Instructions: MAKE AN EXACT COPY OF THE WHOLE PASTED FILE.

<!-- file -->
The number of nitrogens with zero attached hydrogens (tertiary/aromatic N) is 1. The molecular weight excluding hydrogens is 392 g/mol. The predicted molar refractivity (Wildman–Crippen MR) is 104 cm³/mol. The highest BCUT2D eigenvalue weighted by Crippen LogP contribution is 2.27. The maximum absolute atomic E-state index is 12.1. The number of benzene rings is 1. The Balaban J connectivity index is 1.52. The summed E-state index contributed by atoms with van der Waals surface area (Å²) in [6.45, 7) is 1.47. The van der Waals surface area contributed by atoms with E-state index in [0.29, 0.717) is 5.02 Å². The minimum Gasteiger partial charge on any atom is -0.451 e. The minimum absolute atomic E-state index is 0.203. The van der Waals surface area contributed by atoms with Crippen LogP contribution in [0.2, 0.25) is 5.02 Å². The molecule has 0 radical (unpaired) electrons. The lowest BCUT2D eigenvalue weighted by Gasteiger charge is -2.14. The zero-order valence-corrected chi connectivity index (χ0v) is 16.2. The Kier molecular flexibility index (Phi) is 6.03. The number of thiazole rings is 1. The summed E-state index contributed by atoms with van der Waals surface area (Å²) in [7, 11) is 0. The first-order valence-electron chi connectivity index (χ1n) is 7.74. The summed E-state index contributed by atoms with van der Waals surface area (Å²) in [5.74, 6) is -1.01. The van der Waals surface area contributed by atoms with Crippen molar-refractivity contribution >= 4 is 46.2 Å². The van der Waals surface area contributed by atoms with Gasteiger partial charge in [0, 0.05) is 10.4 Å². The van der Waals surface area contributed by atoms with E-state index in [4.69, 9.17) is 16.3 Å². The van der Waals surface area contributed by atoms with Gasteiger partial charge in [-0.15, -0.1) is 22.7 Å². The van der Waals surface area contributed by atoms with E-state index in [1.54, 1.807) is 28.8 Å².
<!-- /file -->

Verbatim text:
The number of nitrogens with zero attached hydrogens (tertiary/aromatic N) is 1. The molecular weight excluding hydrogens is 392 g/mol. The predicted molar refractivity (Wildman–Crippen MR) is 104 cm³/mol. The highest BCUT2D eigenvalue weighted by Crippen LogP contribution is 2.27. The maximum absolute atomic E-state index is 12.1. The number of benzene rings is 1. The Balaban J connectivity index is 1.52. The summed E-state index contributed by atoms with van der Waals surface area (Å²) in [6.45, 7) is 1.47. The van der Waals surface area contributed by atoms with E-state index in [0.29, 0.717) is 5.02 Å². The minimum Gasteiger partial charge on any atom is -0.451 e. The minimum absolute atomic E-state index is 0.203. The van der Waals surface area contributed by atoms with Crippen LogP contribution in [0.2, 0.25) is 5.02 Å². The molecule has 0 radical (unpaired) electrons. The lowest BCUT2D eigenvalue weighted by Gasteiger charge is -2.14. The zero-order valence-corrected chi connectivity index (χ0v) is 16.2. The Kier molecular flexibility index (Phi) is 6.03. The number of thiazole rings is 1. The summed E-state index contributed by atoms with van der Waals surface area (Å²) in [7, 11) is 0. The first-order valence-electron chi connectivity index (χ1n) is 7.74. The summed E-state index contributed by atoms with van der Waals surface area (Å²) in [5.74, 6) is -1.01. The van der Waals surface area contributed by atoms with Crippen molar-refractivity contribution >= 4 is 46.2 Å². The van der Waals surface area contributed by atoms with Gasteiger partial charge in [0, 0.05) is 10.4 Å². The van der Waals surface area contributed by atoms with E-state index in [4.69, 9.17) is 16.3 Å². The van der Waals surface area contributed by atoms with Gasteiger partial charge in [-0.15, -0.1) is 22.7 Å². The van der Waals surface area contributed by atoms with E-state index in [1.54, 1.807) is 28.8 Å².